In a fire, pastels can be damaged beyond repair without the flames reaching the work, as was accepted in a law case concerning a Degas pastel of Grecian Dancers. The court accepted the evidence that-

The heat and the humidity had caused molecular change, the effect of which depended on the extent of the heat and the humidity. In simple terms, he [the expert witness] considered that the heat and humidity were similar in effect to an oven and the crystals were cooked and became like flour; in consequence, they lost their adhesion and shine…  Loss of adhesion: The pastel appeared in good condition, but with time each particle of pigment would fall away. He did not consider that long term damage would have been visible in 1995 [four years after the fire]

To prevent fire museums have sprinkler systems. They can be faulty: when the Mona Lisa was lent to the Met in New York in 1963, it was drenched by such a fault. It survived; a pastel would not have.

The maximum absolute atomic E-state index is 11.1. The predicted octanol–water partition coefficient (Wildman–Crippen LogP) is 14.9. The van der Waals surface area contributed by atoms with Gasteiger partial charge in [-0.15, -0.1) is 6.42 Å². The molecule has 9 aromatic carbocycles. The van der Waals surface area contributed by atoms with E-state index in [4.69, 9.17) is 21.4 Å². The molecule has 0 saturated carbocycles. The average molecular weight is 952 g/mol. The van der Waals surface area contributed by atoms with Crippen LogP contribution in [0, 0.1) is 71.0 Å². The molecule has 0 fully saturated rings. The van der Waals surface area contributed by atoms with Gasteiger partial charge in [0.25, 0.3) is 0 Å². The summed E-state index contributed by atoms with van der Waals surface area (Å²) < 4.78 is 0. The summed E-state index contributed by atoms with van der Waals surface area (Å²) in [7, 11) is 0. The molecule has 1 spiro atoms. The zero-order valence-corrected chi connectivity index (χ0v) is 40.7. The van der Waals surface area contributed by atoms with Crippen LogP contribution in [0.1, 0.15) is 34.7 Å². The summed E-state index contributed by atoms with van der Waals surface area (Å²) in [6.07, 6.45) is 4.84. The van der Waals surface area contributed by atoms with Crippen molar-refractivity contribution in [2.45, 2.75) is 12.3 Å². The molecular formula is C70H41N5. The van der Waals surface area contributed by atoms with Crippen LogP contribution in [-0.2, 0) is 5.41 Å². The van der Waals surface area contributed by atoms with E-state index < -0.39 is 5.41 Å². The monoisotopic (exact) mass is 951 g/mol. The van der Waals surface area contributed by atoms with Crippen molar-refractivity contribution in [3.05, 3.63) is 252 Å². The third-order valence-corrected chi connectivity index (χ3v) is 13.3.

With flood, the risks are obvious, and infinitely more severe for pastel than for oil. Even condensation from humidity can cause irreparable water marks, especially on external walls. Don’t assume that museums are immune from this: here’s a major American museum which can’t control the moisture levels outside or in. And at the opening of the La Tour exhibition at Versailles in 2004, on a very wet day, humidity rose to an unacceptable level as the guests streamed in.

[SLIDE omitted] Worse than a damaged pastel is a badly restored one.